In the field of academia, critiquing is a natural part of the process of growth. Early term students learn quickly to develop a thick skin, or they have a difficult time progressing through their higher education.
Peer reviews, in particular, are a regular aspect in research reviews, so much so that they remain integral to publications long after the graduate degree is obtained. These critiques are often the building blocks to help scholars improve their work in areas of weakness that they may never have seen before. But unfavorable criticism can also have a detrimental effect on the scholar, particularly if it cements itself as part of their reputation.
The chances of going through your entire scholarly career and never receiving an unfavorable criticism are slim to none. Therefore, you must learn how to progress in the field of academics through the lens of any unfavorable criticism you receive.
What is Peer Review?
The practice of peer review is a formal part of research in the scientific community and has been for over three centuries. It’s a respected, well-established foundation in which scholars justify their work by ensuring it passes inspection through a formalized process that promotes integrity, ethics, and accuracy.
According to the majority of the scientific community on research, peer review remains the highest form of evaluation of the quality of a scholar’s work, even with the advent of bibliometrics on a global scale today. Bibliometrics is able to collect quantitative data that helps to give a clearer picture of the impact of an author’s work, but peer review continues to judge qualitative measures as well. The process establishes a control as to how the published work is held to the higher standards of science.
The peer review process can look different, depending on the journal the work is being published in. Each system of peer review has its own pros and cons, but as of now, the choice of review falls to the publisher until a universal system for transparency is agreed upon.
The peer review models include:
● A single-blind review, in which the author does not know who is reviewing their work, but the reviewer knows the name of the author. This is the most popular method of reviewing since the anonymity of the process allows the reviewer to remain impartial and unbiased.
● A double-blind review, in which both the author and the reviewer are anonymous. Because of this double anonymity, the reviewer’s potential for bias is limited. This works well particularly when the author is already known for other publications.
● A triple-blind review, in which there the reviewer, editor, and the author are all anonymous to each other. The submitted work is entered anonymously to limit any possible bias, but there are many obstacles to submitting this type of work for review.
● Open review, in which there is mostly transparency through the review process. The reviewer’s names are visible on the article, the peer review report is published alongside the article, and the author and/or editor responses are also included.
In any of these models, you will likely receive critiquing, and when that response is unfavorable, you must decide how to respond to it.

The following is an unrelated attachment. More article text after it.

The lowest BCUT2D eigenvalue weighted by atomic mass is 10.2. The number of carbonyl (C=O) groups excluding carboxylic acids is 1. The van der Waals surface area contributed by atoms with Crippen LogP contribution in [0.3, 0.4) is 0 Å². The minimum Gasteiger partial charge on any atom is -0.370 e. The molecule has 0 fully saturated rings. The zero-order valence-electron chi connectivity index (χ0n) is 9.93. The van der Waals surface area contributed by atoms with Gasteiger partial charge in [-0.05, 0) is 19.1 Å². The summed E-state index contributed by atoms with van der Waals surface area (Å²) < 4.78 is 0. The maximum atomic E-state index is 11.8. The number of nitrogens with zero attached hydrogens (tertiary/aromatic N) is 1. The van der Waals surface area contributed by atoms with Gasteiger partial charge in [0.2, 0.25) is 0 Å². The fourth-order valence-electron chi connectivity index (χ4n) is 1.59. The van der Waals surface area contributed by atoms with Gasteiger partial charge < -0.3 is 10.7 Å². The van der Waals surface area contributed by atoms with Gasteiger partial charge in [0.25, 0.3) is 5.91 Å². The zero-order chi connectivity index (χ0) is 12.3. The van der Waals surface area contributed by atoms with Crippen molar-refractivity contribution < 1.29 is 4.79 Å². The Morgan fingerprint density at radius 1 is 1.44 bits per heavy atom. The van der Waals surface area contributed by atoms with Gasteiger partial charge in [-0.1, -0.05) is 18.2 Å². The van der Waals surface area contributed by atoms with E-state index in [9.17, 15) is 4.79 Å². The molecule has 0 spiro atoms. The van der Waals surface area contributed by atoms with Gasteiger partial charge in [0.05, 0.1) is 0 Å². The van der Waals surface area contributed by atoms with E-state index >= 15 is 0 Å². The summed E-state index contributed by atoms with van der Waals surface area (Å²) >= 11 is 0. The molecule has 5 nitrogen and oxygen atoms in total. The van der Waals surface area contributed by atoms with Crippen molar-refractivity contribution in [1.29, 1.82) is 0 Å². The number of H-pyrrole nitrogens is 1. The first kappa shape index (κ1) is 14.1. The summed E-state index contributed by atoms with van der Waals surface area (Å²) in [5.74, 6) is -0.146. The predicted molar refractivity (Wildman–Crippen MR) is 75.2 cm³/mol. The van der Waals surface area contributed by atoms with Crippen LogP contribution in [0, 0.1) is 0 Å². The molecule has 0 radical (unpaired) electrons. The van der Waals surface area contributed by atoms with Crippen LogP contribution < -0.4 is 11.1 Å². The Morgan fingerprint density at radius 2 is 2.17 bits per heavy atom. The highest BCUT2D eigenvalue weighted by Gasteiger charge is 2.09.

Progressing Through Academics and Learning From Criticism
How each person handles criticism is unique to them, but as a scholar, you must learn to adjust and take what you feel is constructive to your work and let go of the rest. A good strategy to progress through your continued academic career while learning from criticism is as follows:
● Understand that any time you submit anything, whether it’s a grant proposal or a research paper, you are going to receive feedback on it and that feedback may not be favorable.
● Consider when you are going to read the feedback carefully. If you get an email or letter and know that it is in response to something you submitted, said, or did, it does not have to be opened and read in that moment. Leave it for a time when negative correspondence won’t affect something important that you’re supposed to do next.
● Read the feedback and allow yourself to feel and process the emotions that come with it before you make any decisions or respond.
● Logically consider your emotions when you have had time to reflect on them.
● Review the feedback again when you are less emotional, focusing on both constructive criticism and compliments.
● Read and retain the positive comments, knowing that you made an impact on your audience as you’d intended.
● List out the negative feedback into categories, such as “organization error,” “clarity concern,” etc.
● Apply the feedback to its place in your work and ask yourself if it’s accurate and applicable, and if so, if you want to keep what you already have or change it based on the reviewer’s suggestions.
● Make any changes you decide are relevant, review the new work after you have modified it, and let go of any criticism that you don’t agree with. From there, you can resubmit for further review or for a publication, and move on.
You will not agree with or appreciate all feedback, but knowing this in advance can help you decide which points are worth considering and which ones are not worth stressing over and carrying with you into your future research.
Submit Your Work for Review With Impactio
When you’re ready to have your work peer-reviewed or sent out for publishing, use a program that is streamlined for efficiency to put together your research, like Impactio. Impactio is an all-in-one platform specifically designed for academic scholars to take them through the process from compiling their findings, to peer-review, to final publication.
With Impactio, you can spend less time dealing with the stresses of getting your document ready for professional publication and more time making your critiquing adjustments and moving on to the next stage of your academic career.